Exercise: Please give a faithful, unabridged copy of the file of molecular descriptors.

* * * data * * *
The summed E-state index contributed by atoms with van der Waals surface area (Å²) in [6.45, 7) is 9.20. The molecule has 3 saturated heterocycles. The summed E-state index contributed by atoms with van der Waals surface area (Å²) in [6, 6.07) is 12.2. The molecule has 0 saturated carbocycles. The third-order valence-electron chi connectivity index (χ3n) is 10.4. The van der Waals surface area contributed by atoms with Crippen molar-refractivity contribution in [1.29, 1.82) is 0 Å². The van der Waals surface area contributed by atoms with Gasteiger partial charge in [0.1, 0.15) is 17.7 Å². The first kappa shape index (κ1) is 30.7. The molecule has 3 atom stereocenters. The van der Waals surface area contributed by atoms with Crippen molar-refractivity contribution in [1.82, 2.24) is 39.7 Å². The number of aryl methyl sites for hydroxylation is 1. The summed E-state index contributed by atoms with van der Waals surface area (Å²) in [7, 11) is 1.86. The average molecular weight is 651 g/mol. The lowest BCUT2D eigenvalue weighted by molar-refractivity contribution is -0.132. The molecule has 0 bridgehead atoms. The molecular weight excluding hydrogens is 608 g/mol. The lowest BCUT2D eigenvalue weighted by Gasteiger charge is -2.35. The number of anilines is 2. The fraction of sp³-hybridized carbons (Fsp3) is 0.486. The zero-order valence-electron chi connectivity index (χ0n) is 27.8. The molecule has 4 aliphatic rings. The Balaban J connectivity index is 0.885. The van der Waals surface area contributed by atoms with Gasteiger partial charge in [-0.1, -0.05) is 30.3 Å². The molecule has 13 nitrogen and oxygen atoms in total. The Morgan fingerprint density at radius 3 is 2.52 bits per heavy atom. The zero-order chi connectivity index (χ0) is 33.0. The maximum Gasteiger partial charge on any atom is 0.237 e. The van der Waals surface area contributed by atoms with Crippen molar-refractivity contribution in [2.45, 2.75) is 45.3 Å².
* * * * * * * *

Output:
The summed E-state index contributed by atoms with van der Waals surface area (Å²) in [6.45, 7) is 9.20. The molecule has 3 saturated heterocycles. The summed E-state index contributed by atoms with van der Waals surface area (Å²) in [6, 6.07) is 12.2. The molecule has 0 saturated carbocycles. The third-order valence-electron chi connectivity index (χ3n) is 10.4. The van der Waals surface area contributed by atoms with Crippen molar-refractivity contribution in [1.29, 1.82) is 0 Å². The van der Waals surface area contributed by atoms with Gasteiger partial charge in [0.1, 0.15) is 17.7 Å². The first kappa shape index (κ1) is 30.7. The molecule has 3 atom stereocenters. The van der Waals surface area contributed by atoms with Crippen molar-refractivity contribution in [1.82, 2.24) is 39.7 Å². The number of aryl methyl sites for hydroxylation is 1. The summed E-state index contributed by atoms with van der Waals surface area (Å²) in [7, 11) is 1.86. The average molecular weight is 651 g/mol. The lowest BCUT2D eigenvalue weighted by molar-refractivity contribution is -0.132. The molecule has 0 bridgehead atoms. The molecular weight excluding hydrogens is 608 g/mol. The lowest BCUT2D eigenvalue weighted by Gasteiger charge is -2.35. The number of anilines is 2. The fraction of sp³-hybridized carbons (Fsp3) is 0.486. The zero-order valence-electron chi connectivity index (χ0n) is 27.8. The molecule has 4 aliphatic rings. The Balaban J connectivity index is 0.885. The van der Waals surface area contributed by atoms with Gasteiger partial charge in [-0.1, -0.05) is 30.3 Å². The molecule has 13 nitrogen and oxygen atoms in total. The Morgan fingerprint density at radius 3 is 2.52 bits per heavy atom. The zero-order chi connectivity index (χ0) is 33.0. The maximum Gasteiger partial charge on any atom is 0.237 e. The van der Waals surface area contributed by atoms with Crippen molar-refractivity contribution in [2.45, 2.75) is 45.3 Å².